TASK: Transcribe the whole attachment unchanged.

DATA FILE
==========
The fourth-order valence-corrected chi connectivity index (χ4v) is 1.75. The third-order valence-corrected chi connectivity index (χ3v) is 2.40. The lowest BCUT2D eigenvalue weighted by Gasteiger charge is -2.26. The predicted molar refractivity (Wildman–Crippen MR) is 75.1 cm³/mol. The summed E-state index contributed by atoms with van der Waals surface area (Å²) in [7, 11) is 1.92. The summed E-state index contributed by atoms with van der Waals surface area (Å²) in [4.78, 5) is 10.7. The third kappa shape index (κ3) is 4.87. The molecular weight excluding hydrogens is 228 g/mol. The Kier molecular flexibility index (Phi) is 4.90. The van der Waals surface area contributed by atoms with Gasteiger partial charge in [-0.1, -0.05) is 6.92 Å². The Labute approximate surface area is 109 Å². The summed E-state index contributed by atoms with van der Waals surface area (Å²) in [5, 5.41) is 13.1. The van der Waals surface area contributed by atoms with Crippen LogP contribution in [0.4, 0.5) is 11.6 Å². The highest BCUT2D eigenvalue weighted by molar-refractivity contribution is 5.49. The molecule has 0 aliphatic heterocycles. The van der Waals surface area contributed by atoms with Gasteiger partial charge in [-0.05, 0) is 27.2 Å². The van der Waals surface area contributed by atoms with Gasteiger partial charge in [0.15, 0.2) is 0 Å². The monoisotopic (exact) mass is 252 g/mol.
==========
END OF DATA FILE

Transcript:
The fourth-order valence-corrected chi connectivity index (χ4v) is 1.75. The third-order valence-corrected chi connectivity index (χ3v) is 2.40. The lowest BCUT2D eigenvalue weighted by Gasteiger charge is -2.26. The predicted molar refractivity (Wildman–Crippen MR) is 75.1 cm³/mol. The summed E-state index contributed by atoms with van der Waals surface area (Å²) in [7, 11) is 1.92. The summed E-state index contributed by atoms with van der Waals surface area (Å²) in [4.78, 5) is 10.7. The third kappa shape index (κ3) is 4.87. The molecular weight excluding hydrogens is 228 g/mol. The Kier molecular flexibility index (Phi) is 4.90. The van der Waals surface area contributed by atoms with Gasteiger partial charge in [-0.1, -0.05) is 6.92 Å². The Labute approximate surface area is 109 Å². The summed E-state index contributed by atoms with van der Waals surface area (Å²) in [5, 5.41) is 13.1. The van der Waals surface area contributed by atoms with Crippen LogP contribution in [0.4, 0.5) is 11.6 Å². The highest BCUT2D eigenvalue weighted by molar-refractivity contribution is 5.49. The molecule has 0 aliphatic heterocycles. The van der Waals surface area contributed by atoms with Gasteiger partial charge in [-0.05, 0) is 27.2 Å². The van der Waals surface area contributed by atoms with Gasteiger partial charge in [0.15, 0.2) is 0 Å². The monoisotopic (exact) mass is 252 g/mol.